If you’re one of those people who sat down to watch Serendipity and wondered how it’s all going to end, then you need to slip back under the rock. Serendipity is essentially a Chick Flick, of which there are two subgenres — those made exclusively for women and those made for women to drag their boyfriend or significant other to. Peter Chelsom’s Serendipity falls under the second category. The most notable convention of a Chick Flick is sex without skin — meaning sexual relations without nudity. Essentially PG or PG-13 films, since as we all know (wink wink) women don’t equate “love” with “gratuitous nudity.” Which his too bad, but that’s another review.
Serendipity stars John Cusack as Jonathan and British export Kate Beckinsale as Sara, two strangers who meet by accident in a department store one Christmas night while shopping for their significant others. They immediately sense chemistry and after a night of talking and romancing, decide to let fate determine rather they should see each other again. (Well, actually, it’s the romantic-minded Sara who decides to let fate take its course. Gee, aren’t women romantic? Shucks.) So Jonathan writes his name and phone number on a $5 dollar bill and Sara does likewise to the inside jacket of a book, and casts both items into the world.
Her theory is this: If either item should come back to them sometime in the future it means they’re destined to be with each other and only then should they attempt a love affair. Years go by and the two have gone on with their lives — he in New York, she in San Francisco. Not only that, but they’re both engaged to be married. As the days toward their individual relationship approaches the point of no return (re: marriage), they both decide to set off in search of one another one last time…
If you don’t know how Serendipity is going to end, then it’s time to take your pills. If there’s one question that remains to be discovered in Serendipity, it’s not if they’ll find each other (for God’s sake, it’s a Chick Flick, of course they’re going to find each other!) but how entertaining their individual searches for each other will be. Another question is this: how many times can director Peter Chelsom and writer Marc Klein pull the ol “they’re so close to finding each other if only they’ll look in this direction and spot each other” and get away with it. The filmmakers used this gimmick sparingly, and thank God, because I whole-heartedly despise the gimmick. (If you’re interested, I counted only twice?)
As to the search, which takes up most of the movie’s short running length, I can safely say that it’s pretty entertaining. Of course, both lovelorn soulmates have best friends to help them in the search. Cusack has Dean (Jeremy Piven) and Sara has Eve (Molly Shannon, of TV’s “SNL”). Both Dean and Eve are funny and quirky enough to make their respective searching scenes funny. This is very important, as the best friend is always the comic foil to the main character’s straight man, and it’s up to the best friend to provide most of the movie’s laughs. It’s expected, it’s very much needed, and Serendipity has two good role players in Piven and Shannon.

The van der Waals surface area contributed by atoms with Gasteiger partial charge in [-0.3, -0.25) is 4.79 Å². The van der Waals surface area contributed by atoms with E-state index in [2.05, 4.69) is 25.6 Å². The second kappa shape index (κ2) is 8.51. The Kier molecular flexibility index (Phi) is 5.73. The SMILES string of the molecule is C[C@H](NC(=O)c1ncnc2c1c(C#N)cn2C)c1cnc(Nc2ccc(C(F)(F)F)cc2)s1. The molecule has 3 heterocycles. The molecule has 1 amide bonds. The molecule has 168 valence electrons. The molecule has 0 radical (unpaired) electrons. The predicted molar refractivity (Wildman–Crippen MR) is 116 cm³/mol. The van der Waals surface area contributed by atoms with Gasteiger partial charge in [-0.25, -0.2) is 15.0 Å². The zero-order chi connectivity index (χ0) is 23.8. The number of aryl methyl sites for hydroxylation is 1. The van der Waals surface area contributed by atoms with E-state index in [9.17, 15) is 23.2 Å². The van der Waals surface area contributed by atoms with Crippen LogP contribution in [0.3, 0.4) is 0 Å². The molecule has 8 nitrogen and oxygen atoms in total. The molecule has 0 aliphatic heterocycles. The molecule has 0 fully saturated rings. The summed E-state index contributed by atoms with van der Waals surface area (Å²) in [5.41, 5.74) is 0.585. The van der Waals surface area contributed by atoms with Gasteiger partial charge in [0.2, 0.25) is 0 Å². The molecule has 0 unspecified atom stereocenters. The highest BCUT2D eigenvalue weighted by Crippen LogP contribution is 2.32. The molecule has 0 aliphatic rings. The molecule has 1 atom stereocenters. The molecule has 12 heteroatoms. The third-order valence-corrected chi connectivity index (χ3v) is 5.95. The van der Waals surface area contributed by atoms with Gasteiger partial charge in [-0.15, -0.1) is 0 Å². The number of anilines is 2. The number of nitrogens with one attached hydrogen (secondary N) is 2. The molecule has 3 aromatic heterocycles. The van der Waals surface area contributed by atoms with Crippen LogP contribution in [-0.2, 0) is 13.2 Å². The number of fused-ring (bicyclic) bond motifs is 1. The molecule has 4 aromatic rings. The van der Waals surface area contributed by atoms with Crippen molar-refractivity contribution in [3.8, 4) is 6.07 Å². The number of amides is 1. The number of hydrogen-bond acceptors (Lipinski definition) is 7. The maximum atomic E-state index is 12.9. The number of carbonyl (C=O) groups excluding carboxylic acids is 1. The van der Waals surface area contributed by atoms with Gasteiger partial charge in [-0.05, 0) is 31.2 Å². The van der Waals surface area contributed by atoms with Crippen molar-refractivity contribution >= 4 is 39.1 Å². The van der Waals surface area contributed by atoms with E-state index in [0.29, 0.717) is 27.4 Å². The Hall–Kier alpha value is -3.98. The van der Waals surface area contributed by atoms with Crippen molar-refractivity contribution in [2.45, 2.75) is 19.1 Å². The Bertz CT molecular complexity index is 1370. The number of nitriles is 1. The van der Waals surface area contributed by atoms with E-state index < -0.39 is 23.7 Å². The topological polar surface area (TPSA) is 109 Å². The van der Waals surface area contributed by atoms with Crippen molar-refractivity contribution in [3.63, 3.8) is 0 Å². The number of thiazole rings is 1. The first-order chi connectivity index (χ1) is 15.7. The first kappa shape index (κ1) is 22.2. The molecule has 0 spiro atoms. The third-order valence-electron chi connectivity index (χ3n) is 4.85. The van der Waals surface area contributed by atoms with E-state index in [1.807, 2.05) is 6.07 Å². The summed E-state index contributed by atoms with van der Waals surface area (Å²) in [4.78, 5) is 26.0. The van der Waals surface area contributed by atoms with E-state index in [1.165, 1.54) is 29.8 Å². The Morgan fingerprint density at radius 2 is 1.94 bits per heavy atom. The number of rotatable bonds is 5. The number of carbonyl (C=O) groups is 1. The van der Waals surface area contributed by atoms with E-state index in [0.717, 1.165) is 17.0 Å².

Adding to the cast is Eugene Levy, who plays a strict Bloomingdale’s counter salesman who takes over the 3 quick scenes that he’s in. The rest of the cast, including Bridget Moynahan as Halley, Jonathan’s fianc’, and John Corbett as Lars, Sara’s Yanni-like fianc’, does fine in their roles, although they’re much too peripheral to make any emotional impact on the audience. Incidentally, the two main Jonathan and Sarah actually only interact for about 15 minutes of the entire film, 10 minutes in the beginning and 5 more in the end. Now you know why it’s imperative the movie have two good sidekicks in Piven and Shannon.
While watching Serendipity it occurred to me that this is the kind of movie only women who are hopeless romantics could love. Why? Because not only do Jonathan and Sara act impulsively, but they also treat their respective fianc’s like dirt. Even as he’s doing wedding rehearsals with Halley and her family, Jonathan is running around town trying to find out Sara’s last name and contact her. The same is true for Sara. She’s flying to New York with Eve to locate Jonathan even after accepting Lars’ proposal, unceremoniously leaving him in San Francisco.
If not for the inherent likeability of Kate Beckinsale and John Cusack, an audience could have found a lot of qualities not to like in our leads. Fortunately, Serendipity chose its lead players correctly. Beckinsale is cute and shines and it’s quite impossible to dislike her. Equally, Cusack is so manic and desperate in his search for Sara that there’s no time to hate what his character is doing to his fianc’, who from all accounts is very undeserving of his treatment of her.
Serendipity is a harmless little film. It’s a Chick Flick to be sure, and only its targeted female audience can ignore the “ditch my fianc’ at the church to search for a woman I haven’t seen in 7 years” plot and just concentrate on the “Gee, they’re looking for their soulmate, isn’t it romantic?” aspect of the film.
Peter Chelsom (director) / Marc Klein (screenplay)
CAST: John Cusack …. Jonathan Trager
Kate Beckinsale …. Sara Thomas
Bridget Moynahan …. Halley Buchanan
Kate Blumberg …. Courtney
Jeremy Piven …. Dean Kansky
Molly Shannon …. Eve